NOTE: The diagram shows the attribute list as being smaller than the 1kb file record. And while it is true that it starts out that way, the upper limitation of the attribute list is 256kb.

References to, but not explanations of, the limitation seem to be the extent of the information coming from inside Microsoft. Just as I was about to give up all hope, I stumbled across a reference to this value in the Linux kernel source:

The attribute list attribute value has a maximum size of 256kb. This is imposed by the Windows cache manager.

And on another line in the same file:

Also, each security descriptor is stored twice in the $SDS stream with a fixed offset of 0x40000 bytes (256kib, the Windows cache manager’s max size) between them…

So presumably, $ATTRIBUTE_LIST needs to be less than 256kb so it can be cached easily. While that just pushed the magic number up a level, it did give a satisfyingly pragmatic reason for that number to be used by NTFS.

What the heck is an $ATTRIBUTE_LIST?

I’d determined that the ADSes were filling up the MFT entry’s $ATTRIBUTE_LIST. But what exactly is that anyway?

In a simple file, the MFT record contains a bunch of attributes and their data (or a pointer to that data).

In a more complex file however, the record instead contains a list of pointers to other records which actually contain the attributes (so-called non-resident attributes). This list of pointers to attributes is the $ATTRIBUTE_LIST.

Of course, the $ATTRIBUTE_LIST itself can be made non-resident, too. A file can have a pointer to an attribute list, which contains pointers to attributes, which contain pointers to their associated data–and I might be missing some pointers in there. It’s just pointers all the way down.

A diagram showing MFT entry indirection

Normally, this only becomes relevant with very large, fragmented, or sparse files (see this post from mssql-support for some “common” situations in which this can happen). But since each named stream creates its own $DATA attribute, the $ATTRIBUTE_LIST was filling up rather quickly.

Poking it with a stick

The tl;dr version is that $ATTRIBUTE_LIST contains all of the data attributes, and their name metadata. So longer names take up more raw space in the attribute list, and badabing badaboom you’ve got an ERROR_FILE_SYSTEM_LIMITATION.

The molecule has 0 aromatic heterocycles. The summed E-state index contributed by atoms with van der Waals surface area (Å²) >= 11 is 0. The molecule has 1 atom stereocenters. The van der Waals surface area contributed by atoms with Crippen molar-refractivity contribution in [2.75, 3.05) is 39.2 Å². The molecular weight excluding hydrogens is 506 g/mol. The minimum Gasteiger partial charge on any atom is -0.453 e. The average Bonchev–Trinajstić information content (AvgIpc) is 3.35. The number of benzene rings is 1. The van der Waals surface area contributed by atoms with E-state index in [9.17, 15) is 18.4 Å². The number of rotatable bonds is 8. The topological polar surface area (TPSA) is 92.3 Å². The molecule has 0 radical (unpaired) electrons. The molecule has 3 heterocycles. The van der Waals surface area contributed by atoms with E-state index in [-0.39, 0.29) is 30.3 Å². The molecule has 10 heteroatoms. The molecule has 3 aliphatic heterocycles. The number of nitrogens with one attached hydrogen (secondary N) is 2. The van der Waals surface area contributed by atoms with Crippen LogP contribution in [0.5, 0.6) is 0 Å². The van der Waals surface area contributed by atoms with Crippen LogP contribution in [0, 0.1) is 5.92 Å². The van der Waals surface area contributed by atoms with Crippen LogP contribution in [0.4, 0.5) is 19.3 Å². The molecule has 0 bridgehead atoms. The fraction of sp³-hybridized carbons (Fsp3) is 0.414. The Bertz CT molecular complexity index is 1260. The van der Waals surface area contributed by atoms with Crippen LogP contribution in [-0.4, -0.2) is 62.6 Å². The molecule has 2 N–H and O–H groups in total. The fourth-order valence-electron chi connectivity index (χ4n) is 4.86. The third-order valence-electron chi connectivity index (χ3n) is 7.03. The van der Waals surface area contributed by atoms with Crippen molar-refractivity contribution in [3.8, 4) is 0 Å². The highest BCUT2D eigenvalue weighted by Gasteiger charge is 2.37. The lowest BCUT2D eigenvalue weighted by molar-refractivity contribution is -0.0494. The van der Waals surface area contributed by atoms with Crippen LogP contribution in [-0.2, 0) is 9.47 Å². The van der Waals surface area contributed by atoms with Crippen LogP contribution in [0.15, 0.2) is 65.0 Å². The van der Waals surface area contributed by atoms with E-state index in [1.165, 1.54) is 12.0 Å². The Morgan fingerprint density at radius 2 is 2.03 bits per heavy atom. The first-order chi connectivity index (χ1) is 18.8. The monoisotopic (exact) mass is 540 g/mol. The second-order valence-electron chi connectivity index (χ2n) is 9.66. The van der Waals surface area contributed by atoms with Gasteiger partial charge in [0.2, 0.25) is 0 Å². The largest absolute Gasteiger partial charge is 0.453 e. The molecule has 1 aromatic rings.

While it was a nice theory, I couldn’t actually find sources anywhere confirming that stream names were stored there. So it was still just that, a theory. Since I was curious about the structure of the attribute list anyway, I figured I might as well do the last bit of legwork to put all this to rest.

I first dumped the raw bytes of the $ATTRIBUTE_LIST using the ntfscat tool that comes with ntfs-3g. Note that 0x20 is the magic byte that identifies an MFT entry as an attribute list.

$ ntfscat ntfs.img a.txt -a 0x20 > attr.bin

I picked one of the SHA256 hashes generated at random. While I couldn’t tell you the exact odds of a collision, it falls somewhere in the ballpark of “I quantum tunneled onto a billionaire’s yacht, then joined their poker game and got dealt a royal flush.” So probably good enough for these purposes.

Since grep doesn’t support UTF-16, I initially used a hack; sed removes the upper 8 bits of each UTF16 character, leaving us with ASCII-ish text.

$ sed 's/\x00//g' attr.bin | grep 7f2253d7e228b22a08bda1f09c516f6fead81df6536eb02fa991a34bb38d9be8
Binary file (standard input) matches

It appears stream names are in the attribute list after all! I double-checked this manually, and yup, that sure looks like a whole lot of hashes.

The `$ATTRIBUTE_LIST` dump open in vim

As a side note, I later found out that ripgrep has good text encoding support, even when searching binary files.

$ rg -E "UTF-16LE" 7f2253d7e228b22a08bda1f09c516f6fead81df6536eb02fa991a34bb38d9be8 attr.bin
Binary file matches (found "\u{0}" byte around offset 1)


So, to summarize this behavior, it works as follows:

  1. The large number of $DATA attributes causes an $ATTRIBUTE_LIST to be created.
  2. The full name of each stream is stored in the $ATTRIBUTE_LIST.
  3. $ATTRIBUTE_LIST is capped at 256kb, which is exhausted more quickly due to the longer stream names.
  4. When this cap is hit, the driver returns ERROR_FILE_SYSTEM_LIMITATION.

While the behavior is strange from an external perspective, it makes perfect sense when you actually look at the data structures being used.

Hopefully, this had some useful information about NTFS’s internal structures, both the documented and the undocumented. If anyone knows of any further information related to this topic, please, let me know!

Further Resources